- Read Full Review
- Order from Amazon. 340MB for $459,
96MB for $289, 64MB for $279, 32MB for $229
8. Sensory Science Rave MP2100
The original Rave player was the first to break the 64MB barrier and is still a fine player despite being 1 1/2 years old. It offers the same text capabilities and voice recording option as all Sensory Science players and recent price drop to under $100 have made this a superior buy. 64MB flash cards alone cost that much. It also comes with Sennheiser earbuds, a step up from the cheap headphones found on most other portables. The parallel port connection dates it though, but that is a virtue for those who still use older, pre-USB Pentiums or newer Pentiums running on Windows 95, an operating system no longer supported by many of the newer portables because of its sub-USB capabilities. Overall, at $99 this unit is very competitive and gets a Best Buy rating from us.

- Read Full Review

9. I-Jam
One of the Original Five MP3 portables to be released, the I-Jam is blessedly tiny and was the first to include an FM radio making it an early favorite of joggers and the like. It's still a good player, but alas time has not been the best friend of the I-Jam.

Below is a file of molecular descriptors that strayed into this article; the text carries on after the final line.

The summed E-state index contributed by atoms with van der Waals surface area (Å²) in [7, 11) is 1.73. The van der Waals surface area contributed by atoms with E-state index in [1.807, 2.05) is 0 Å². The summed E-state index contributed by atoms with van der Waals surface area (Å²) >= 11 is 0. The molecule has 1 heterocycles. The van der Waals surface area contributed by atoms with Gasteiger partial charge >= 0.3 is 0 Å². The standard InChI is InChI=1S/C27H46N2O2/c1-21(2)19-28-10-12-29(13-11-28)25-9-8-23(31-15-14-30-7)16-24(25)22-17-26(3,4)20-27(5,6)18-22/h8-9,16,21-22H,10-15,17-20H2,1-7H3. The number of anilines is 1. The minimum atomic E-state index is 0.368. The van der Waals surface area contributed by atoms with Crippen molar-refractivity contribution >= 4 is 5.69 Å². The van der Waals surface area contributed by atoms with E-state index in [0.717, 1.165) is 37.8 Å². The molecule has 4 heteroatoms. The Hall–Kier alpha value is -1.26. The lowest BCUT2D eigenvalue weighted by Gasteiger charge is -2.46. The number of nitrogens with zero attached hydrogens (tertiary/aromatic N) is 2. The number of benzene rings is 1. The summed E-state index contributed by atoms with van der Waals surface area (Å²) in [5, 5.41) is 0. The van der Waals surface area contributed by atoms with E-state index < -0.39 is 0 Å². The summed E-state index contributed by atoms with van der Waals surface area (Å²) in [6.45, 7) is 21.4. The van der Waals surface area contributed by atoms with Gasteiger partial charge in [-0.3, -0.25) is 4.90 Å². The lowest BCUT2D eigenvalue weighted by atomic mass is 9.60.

The display was awful then and has only become worse when compared to the improved displays of the Rio 600 and the Rave MP2300. Like the MP2100 above, the slower parallel port connection is only a positive for Windows NT and pre-USB pentium users. Finally, the MMC flash cards used by the I-Jam are more expensive than competing Smart Media cards and have only just recently broken the 32MB barrier. A $50 rebate does bring this 32MB player below the $90 mark which is excellent for a player with a radio.


- Read Full Review
10. RCA Lyra
Another parallel port player, the RCA Lyra is a pretty unit with some very nice touches, specifically the excellent display and the graphic equalizer. We are not particularly fond of it converting MP3 and G2 files to a proprietary MPX format, but overall we find it to be a solid, but basic, 32MB unit. $70 more puts you in a 64MB version of the Lyra, with a cassette/cigarette lighter adapter for the car. It's well worth spending the extra money for the latter.

- Read Full Review

11. Sony Memory Stick Walkman (honorary mention)
If we just focus on actual box itself, the Sony Memory Stick Walkman is a damn good 64MB USB player that gives terrific sound. It's when we go beyond that box that we have reservations.

First, the player's $400 price tag is way too high for a basic unit, a few dollars more puts you into a Nomad Jukebox and its 6GB. Second, in an effort to protect its copyrights, Sony Music thrust upon Sony Electronics an unwieldy, awkward, and annoying check-in/check-out upload process for this player. Third, it isn't an MP3 player at all but an ATRAC3 player. This requires users to convert all the MP3 files they presently have to ATRAC3 to run them.


- Read Full Review

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We Test Drive the Rave Clik! Drive MP3 Portable ( Rave MP2300)
Test Driving the Sensory Science Rave MP2200